Friday, 22 January 2010

New review: The Last Englishman: The Double Life of Arthur Ransome

Paul Dukes reviews Roland Chambers' The Last Englishman: The Double Life of Arthur Ransome.

by Paul Dukes,

When asked at Scotland Yard in 1919 what his politics were, Arthur Ransome answered ‘fishing’. Among his many publications were several on the same subject – competitors no doubt for the much-advertised book by J. R. Hartley. A similar English gentleman of the old school, Ransome is best known for his series on sailing and adventure in the Lake District, beginning with Swallows and Amazons, while his Old Peter’s Russian Tales will also be familiar to many readers. Rather less celebrated are his other Russian writings, in particular on aspects of the Revolution, which are the reason for ‘The Double Life’ subtitle of this most recent study by Roland Chambers who, following in the wake of other biographers, notably Hugh Brogan and Ted Alexander, subjects Ransome to further searching scrutiny. Undoubtedly, this is a most readable account and well-researched (if without notes or references). But there is one serious flaw.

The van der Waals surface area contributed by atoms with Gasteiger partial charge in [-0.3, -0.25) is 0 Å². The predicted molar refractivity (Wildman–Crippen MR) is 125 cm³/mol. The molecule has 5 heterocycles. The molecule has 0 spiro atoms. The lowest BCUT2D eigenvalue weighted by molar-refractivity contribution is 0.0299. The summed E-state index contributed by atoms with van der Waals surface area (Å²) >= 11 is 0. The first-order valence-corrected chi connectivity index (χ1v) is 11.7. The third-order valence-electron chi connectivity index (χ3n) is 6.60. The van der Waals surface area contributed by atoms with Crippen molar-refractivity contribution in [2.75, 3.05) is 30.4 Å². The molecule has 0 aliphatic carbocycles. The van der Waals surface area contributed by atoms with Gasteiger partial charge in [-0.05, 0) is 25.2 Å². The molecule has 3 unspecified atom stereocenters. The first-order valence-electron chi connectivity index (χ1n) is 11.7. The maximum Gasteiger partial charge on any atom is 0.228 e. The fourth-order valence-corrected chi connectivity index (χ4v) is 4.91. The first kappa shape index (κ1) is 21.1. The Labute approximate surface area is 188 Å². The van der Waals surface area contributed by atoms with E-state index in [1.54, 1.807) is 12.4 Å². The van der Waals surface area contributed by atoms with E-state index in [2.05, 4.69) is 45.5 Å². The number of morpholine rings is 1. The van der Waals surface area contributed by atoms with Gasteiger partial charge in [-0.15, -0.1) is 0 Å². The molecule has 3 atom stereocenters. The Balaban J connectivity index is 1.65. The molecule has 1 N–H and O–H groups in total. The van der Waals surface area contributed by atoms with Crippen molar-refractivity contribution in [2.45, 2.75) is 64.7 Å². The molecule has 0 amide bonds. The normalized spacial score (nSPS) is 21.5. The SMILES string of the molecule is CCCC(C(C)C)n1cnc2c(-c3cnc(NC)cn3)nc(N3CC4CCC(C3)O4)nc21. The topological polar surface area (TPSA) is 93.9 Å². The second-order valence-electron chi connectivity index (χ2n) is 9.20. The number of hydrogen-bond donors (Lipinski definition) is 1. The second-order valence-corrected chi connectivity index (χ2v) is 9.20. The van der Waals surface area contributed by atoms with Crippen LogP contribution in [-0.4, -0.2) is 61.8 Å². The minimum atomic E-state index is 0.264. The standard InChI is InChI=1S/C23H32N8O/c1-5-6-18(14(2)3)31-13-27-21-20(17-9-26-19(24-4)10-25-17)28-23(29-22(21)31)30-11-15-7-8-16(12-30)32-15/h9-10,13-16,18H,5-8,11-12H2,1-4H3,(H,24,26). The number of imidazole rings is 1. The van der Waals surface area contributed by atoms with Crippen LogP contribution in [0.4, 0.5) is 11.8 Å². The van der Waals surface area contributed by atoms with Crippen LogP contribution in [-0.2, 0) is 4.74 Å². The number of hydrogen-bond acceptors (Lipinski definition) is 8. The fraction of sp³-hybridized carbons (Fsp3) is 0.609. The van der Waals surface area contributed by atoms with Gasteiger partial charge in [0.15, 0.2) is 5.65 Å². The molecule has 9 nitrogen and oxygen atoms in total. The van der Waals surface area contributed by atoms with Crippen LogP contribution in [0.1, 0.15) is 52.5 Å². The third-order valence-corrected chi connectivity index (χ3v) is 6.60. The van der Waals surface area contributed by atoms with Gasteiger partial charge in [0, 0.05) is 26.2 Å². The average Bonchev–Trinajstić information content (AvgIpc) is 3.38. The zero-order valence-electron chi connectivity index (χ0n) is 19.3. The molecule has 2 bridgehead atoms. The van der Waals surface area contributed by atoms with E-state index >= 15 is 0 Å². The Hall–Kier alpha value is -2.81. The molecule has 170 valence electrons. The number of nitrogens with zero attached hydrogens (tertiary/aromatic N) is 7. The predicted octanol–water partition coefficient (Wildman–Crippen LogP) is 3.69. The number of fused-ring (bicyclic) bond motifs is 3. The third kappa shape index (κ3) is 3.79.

Chambers errs in his assertion that Ransome was an uncritical apologist for the Bolshevik regime, romanticising Lenin and his associates rather than recognising them as ‘a gang of cut-throats’. More tellingly, he was a responsible reporter for the Manchester Guardian, describing what he witnessed, even if he provided a positive account radically different from that of nearly all other British observers. Thus, Ransome caught ‘that strange, incalculable x of revolutionary enthusiasms which… continuously provided miracles for the discomfiture of logicians’ as he himself put it in an article on the Russian Revolution that he wrote for the Encyclopaedia Britannica, 1926. To be sure, he was probably influenced by his love for Trotsky’s secretary. Possibly, too, as Chambers suggests, this nonconformity might well have stemmed from his youthful relationship with his father. For his own part, as Ransome wrote in the epilogue to his autobiography he had been ‘like a shuttlecock bandied to and fro by lunatics’. The events of which he wrote between 1917 and 1924 were indeed crazy as far as the traditional rules of his upbringing were concerned. Later, as Chambers eloquently argues, Ransome tried to reinvigorate those rules in Swallows and Amazons.

Paul Dukes is joint author (with Graeme P. Herd and Jarmo Kotilaine) of Stuarts and Romanovs: The Rise and Fall of a Special Relationship.

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